[Ans] What language uses inverted question marks?

What language uses inverted question marks?

The upside-down or inverted question marks are unique to the Spanish language. The idea makes a lot of sense: when you’re reading in Spanish, you can identify long before the end of a sentence whether you’re dealing with a question, something that isn’t always obvious in English. The use of inverted question marks date back to 1754, when the Spanish Royal Academy recommended them, though it took another century for them to catch on. Inverted exclamation marks are also used in Spanish as a way of expressing irony. The concept has even been suggested for English, although the idea has never taken off.

[Ans] What language uses inverted question marks?





The correct answer is Spanish

What language uses inverted question marks?

The inverted question mark, ¿, and inverted exclamation mark, ¡, are punctuation marks used to begin interrogative and exclamatory sentences or clauses in Spanish and some languages which have cultural ties with Spain, such as Asturian and Waray languages.

The inverted question mark ¿ is written before the first letter of an interrogative sentence or clause to indicate that a question follows. It is a rotated form of the standard symbol “?” recognized by speakers of other languages written with the Latin script. A normal question mark is written at the end of the sentence or clause.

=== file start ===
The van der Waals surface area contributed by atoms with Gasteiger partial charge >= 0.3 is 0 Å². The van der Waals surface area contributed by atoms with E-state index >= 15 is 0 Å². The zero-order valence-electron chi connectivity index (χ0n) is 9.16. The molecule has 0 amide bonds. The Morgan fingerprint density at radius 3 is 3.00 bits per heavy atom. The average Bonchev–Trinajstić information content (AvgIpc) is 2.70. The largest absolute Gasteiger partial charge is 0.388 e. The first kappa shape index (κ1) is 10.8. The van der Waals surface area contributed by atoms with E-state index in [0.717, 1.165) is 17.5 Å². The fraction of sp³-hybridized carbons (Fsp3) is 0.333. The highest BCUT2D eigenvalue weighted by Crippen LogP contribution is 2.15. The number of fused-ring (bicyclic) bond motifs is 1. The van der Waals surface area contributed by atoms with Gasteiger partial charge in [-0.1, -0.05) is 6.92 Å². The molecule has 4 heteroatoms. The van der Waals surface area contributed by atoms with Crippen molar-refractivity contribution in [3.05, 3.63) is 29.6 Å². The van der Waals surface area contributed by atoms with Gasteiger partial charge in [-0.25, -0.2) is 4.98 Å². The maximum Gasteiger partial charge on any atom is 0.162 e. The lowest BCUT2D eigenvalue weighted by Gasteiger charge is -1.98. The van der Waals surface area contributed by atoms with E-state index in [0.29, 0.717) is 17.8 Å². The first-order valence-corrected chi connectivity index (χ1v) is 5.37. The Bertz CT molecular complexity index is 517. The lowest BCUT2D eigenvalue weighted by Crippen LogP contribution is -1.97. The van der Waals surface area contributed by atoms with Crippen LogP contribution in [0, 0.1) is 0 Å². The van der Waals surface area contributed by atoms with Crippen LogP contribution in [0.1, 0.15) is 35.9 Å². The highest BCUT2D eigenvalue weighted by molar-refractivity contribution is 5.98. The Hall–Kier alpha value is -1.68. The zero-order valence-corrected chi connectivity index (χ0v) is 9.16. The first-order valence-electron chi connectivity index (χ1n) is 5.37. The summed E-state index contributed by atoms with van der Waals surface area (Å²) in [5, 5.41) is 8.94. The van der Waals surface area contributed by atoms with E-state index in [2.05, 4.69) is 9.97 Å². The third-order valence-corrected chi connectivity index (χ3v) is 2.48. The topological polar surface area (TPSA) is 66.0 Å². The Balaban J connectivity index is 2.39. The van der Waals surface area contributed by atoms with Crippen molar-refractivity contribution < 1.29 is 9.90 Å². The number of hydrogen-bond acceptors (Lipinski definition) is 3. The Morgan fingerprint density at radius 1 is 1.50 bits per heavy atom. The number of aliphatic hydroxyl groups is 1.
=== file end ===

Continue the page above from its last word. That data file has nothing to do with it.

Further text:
Inverted punctuation is especially critical in Spanish since the syntax of the language means that both statements and questions or exclamations could have the same wording.[2] “Do you like summer?” and “You like summer.” are translated respectively as “¿Te gusta el verano?” and “Te gusta el verano.” (There is not always a difference between the wording of a yes–no question and the corresponding statement in Spanish.)

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